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Toronto International Film Festival Review – Part Three

Filed under: TV, Movies, and Music - Reviews — feyMorgaina @ 02:12


Here’s a review of Jackie Chan’s new movie. It is definitely something different to see if you’ve gotten used to his roles from Rush Hour.

Sen-Hua (The Myth) is directed and co-written by Stanley Tong and stars Jackie Chan (who along with being stunt choreographer also had his film company, JCE Movies Ltd., produce it).

In a movie Stanley Tong co-wrote with Jackie in mind, this is Jackie Chan Hollywood failed to take advantage of and Jackie Chan everyone outside of China has never seen. If you couldn’t see this movie during the Film Festival, you should be hoping it is released this year so you don’t miss out.

The movie is a mix of the Indiana Jones-type adventure with the traditional Chinese historical action flick. Jackie Chan has a dual role in this movie – he plays the present-day archeologist, Jack, and the historic General Meng Yi who falls in love with Emperor Qin’s Korean concubine, Ok-Soo (both of whom Meng Yi has sworn to protect). In present-day, Jack has been having dreams of being the General and is not quite sure what his dreams mean. Then, by some twist of fate, his long-time friend, a scientist named William, leads him on a quest for a magical stone which causes things and people to levitate. It is on this quest that Jack sees a perfectly preserved painting of the woman of his dreams (the Korean concubine, Ok-Soo) and (unintentionally) obtains the legendary sword of General Meng Yi. When Jack is tested with the sword (he has an unexplicable bond with it, or not so unexplicable if you believe in reincarnation), he realizes that William’s quest and his dreams are tied together somehow. Jack’s dreams are clues to the past and to the answer to some of China’s greatest mysteries – immortality, Emperor Qin, and the Heavenly Palace! Of course, Jack and William are not the only ones who know about his dreams and their quest – no Jackie Chan film would be complete without the ultimate villain. As always, our hero has to defeat the villain(s) and still manage to fulfill his quest. Along the way, we also find out what happened to Jack’s dream woman and Meng Yi’s love, Ok-Soo.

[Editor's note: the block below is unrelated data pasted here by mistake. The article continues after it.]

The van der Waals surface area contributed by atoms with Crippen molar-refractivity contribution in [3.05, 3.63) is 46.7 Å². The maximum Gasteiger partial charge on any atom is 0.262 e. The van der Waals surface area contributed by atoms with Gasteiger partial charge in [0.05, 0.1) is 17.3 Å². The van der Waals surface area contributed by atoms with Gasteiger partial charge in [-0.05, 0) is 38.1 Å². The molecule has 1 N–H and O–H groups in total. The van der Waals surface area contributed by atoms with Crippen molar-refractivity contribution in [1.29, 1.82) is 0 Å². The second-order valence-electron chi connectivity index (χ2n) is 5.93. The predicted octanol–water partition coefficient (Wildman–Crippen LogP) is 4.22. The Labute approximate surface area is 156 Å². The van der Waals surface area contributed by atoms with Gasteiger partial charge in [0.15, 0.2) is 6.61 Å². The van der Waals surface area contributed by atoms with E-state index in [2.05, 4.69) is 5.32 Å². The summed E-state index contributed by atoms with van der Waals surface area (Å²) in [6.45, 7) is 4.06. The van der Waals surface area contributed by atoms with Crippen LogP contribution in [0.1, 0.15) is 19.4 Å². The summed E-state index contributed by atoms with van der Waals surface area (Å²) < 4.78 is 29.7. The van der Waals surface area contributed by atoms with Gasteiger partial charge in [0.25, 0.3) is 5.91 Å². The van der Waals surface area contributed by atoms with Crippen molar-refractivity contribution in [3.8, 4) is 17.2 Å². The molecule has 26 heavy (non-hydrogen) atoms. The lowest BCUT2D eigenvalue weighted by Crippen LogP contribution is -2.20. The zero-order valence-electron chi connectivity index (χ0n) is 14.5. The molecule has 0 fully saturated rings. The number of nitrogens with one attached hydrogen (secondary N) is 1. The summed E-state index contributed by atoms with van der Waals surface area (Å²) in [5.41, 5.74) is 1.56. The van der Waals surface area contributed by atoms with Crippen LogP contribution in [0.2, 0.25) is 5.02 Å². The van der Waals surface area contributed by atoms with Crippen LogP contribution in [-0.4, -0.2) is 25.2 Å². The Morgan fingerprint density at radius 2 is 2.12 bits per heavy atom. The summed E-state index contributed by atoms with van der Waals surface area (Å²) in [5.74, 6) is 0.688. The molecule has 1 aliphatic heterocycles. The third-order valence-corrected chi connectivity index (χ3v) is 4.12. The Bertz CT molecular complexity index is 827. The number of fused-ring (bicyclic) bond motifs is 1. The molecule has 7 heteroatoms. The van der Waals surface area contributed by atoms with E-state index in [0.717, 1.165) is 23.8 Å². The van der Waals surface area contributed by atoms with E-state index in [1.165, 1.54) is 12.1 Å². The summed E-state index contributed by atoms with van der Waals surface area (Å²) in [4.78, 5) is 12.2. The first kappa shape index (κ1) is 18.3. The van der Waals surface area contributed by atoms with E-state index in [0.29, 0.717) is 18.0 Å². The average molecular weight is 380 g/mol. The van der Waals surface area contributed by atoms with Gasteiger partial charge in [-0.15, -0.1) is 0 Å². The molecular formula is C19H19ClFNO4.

Stanley Tong co-wrote Sen-Hua (The Myth) with Li Hai Shu and Wang Hui-ling of Crouching Tiger, Hidden Dragon fame, which explains the epic familiarity of the story and the vast landscape scenery. However, the mood of the movie is markedly different from Crouching Tiger, Hidden Dragon, likely due to the comic relief provided in the present-day scenes. Jackie Chan’s brilliant humour and famous slapstick comedy is effectively used to lighten the underlying seriousness and tragedy of the story taking place in the past. Whatever tragedy has occured to General Meng Yi in the past is now mitigated by the relative peace Jack has in the present.

Reviews for Sen-Hua (The Myth) are so far mixed, in spite of the long standing ovation received during the Gala and World Premiere at the Film Festival. (I, unfortunately, did not see the Gala showing, but the regular screening at the Festival.) Overall, I thought the movie was exciting and fun to watch while at times being appropriately dramatic. The ending surprised even me.

As for Jackie Chan’s performance, Hollywood thought he couldn’t be taken seriously as an actor (see my next post above), he was just an action star to give roles that no serious actor would take. He may have just proven Hollywood wrong with this movie. He plays well as the loyal General Meng Yi who would sacrifice everything for his honour and his love. Finally, Jackie Chan gets to play a role he’s always wanted to play.

Fun movie facts:

1. Jackie Chan sings (in Cantonese) the love song featured in the movie.
2. Stanley Tong and Jackie Chan waited eight years to do another movie together.


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